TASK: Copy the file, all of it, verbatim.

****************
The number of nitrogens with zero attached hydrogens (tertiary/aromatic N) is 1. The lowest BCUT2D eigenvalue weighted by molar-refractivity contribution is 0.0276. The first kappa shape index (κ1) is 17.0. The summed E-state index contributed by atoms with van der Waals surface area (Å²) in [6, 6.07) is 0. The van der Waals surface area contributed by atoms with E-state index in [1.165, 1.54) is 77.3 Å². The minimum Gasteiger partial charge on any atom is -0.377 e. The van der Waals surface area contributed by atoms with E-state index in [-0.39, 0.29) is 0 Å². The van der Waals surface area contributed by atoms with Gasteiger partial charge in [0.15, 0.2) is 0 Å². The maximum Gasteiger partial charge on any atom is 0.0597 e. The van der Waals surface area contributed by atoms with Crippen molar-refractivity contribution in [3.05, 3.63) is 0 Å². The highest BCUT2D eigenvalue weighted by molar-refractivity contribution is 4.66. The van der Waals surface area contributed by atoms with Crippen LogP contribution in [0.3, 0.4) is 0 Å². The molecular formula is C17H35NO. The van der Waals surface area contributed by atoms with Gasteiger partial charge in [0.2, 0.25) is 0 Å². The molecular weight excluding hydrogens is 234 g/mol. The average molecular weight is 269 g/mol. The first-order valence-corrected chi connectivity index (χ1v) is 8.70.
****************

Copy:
The number of nitrogens with zero attached hydrogens (tertiary/aromatic N) is 1. The lowest BCUT2D eigenvalue weighted by molar-refractivity contribution is 0.0276. The first kappa shape index (κ1) is 17.0. The summed E-state index contributed by atoms with van der Waals surface area (Å²) in [6, 6.07) is 0. The van der Waals surface area contributed by atoms with E-state index in [1.165, 1.54) is 77.3 Å². The minimum Gasteiger partial charge on any atom is -0.377 e. The van der Waals surface area contributed by atoms with E-state index in [-0.39, 0.29) is 0 Å². The van der Waals surface area contributed by atoms with Gasteiger partial charge in [0.15, 0.2) is 0 Å². The maximum Gasteiger partial charge on any atom is 0.0597 e. The van der Waals surface area contributed by atoms with Crippen molar-refractivity contribution in [3.05, 3.63) is 0 Å². The highest BCUT2D eigenvalue weighted by molar-refractivity contribution is 4.66. The van der Waals surface area contributed by atoms with Crippen LogP contribution in [0.3, 0.4) is 0 Å². The molecular formula is C17H35NO. The van der Waals surface area contributed by atoms with Gasteiger partial charge in [0.2, 0.25) is 0 Å². The molecular weight excluding hydrogens is 234 g/mol. The average molecular weight is 269 g/mol. The first-order valence-corrected chi connectivity index (χ1v) is 8.70.